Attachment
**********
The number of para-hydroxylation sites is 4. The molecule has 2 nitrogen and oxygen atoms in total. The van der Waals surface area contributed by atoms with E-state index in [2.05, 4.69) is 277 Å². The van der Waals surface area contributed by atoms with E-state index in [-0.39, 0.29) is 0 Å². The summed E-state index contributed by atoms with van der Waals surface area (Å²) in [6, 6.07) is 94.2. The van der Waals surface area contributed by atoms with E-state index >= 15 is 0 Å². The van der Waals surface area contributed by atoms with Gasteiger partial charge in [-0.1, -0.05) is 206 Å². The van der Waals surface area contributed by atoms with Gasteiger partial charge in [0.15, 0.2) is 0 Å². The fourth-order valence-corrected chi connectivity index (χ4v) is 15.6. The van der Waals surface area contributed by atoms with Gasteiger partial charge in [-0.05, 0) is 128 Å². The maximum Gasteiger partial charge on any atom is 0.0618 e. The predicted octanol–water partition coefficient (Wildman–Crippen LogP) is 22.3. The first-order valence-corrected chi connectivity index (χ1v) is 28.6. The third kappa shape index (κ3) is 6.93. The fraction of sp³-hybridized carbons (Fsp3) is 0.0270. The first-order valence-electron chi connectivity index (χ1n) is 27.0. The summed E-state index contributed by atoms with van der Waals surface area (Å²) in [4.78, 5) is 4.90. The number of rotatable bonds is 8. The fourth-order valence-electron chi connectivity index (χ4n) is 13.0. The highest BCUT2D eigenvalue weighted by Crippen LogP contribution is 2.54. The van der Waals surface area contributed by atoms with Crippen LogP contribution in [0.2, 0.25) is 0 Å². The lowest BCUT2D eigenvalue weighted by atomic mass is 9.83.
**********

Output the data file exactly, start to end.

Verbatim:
The number of para-hydroxylation sites is 4. The molecule has 2 nitrogen and oxygen atoms in total. The van der Waals surface area contributed by atoms with E-state index in [2.05, 4.69) is 277 Å². The van der Waals surface area contributed by atoms with E-state index in [-0.39, 0.29) is 0 Å². The summed E-state index contributed by atoms with van der Waals surface area (Å²) in [6, 6.07) is 94.2. The van der Waals surface area contributed by atoms with E-state index >= 15 is 0 Å². The van der Waals surface area contributed by atoms with Gasteiger partial charge in [-0.1, -0.05) is 206 Å². The van der Waals surface area contributed by atoms with Gasteiger partial charge in [0.15, 0.2) is 0 Å². The fourth-order valence-corrected chi connectivity index (χ4v) is 15.6. The van der Waals surface area contributed by atoms with Gasteiger partial charge in [-0.05, 0) is 128 Å². The maximum Gasteiger partial charge on any atom is 0.0618 e. The predicted octanol–water partition coefficient (Wildman–Crippen LogP) is 22.3. The first-order valence-corrected chi connectivity index (χ1v) is 28.6. The third kappa shape index (κ3) is 6.93. The fraction of sp³-hybridized carbons (Fsp3) is 0.0270. The first-order valence-electron chi connectivity index (χ1n) is 27.0. The summed E-state index contributed by atoms with van der Waals surface area (Å²) in [4.78, 5) is 4.90. The number of rotatable bonds is 8. The fourth-order valence-electron chi connectivity index (χ4n) is 13.0. The highest BCUT2D eigenvalue weighted by Crippen LogP contribution is 2.54. The van der Waals surface area contributed by atoms with Crippen LogP contribution in [0.2, 0.25) is 0 Å². The lowest BCUT2D eigenvalue weighted by atomic mass is 9.83.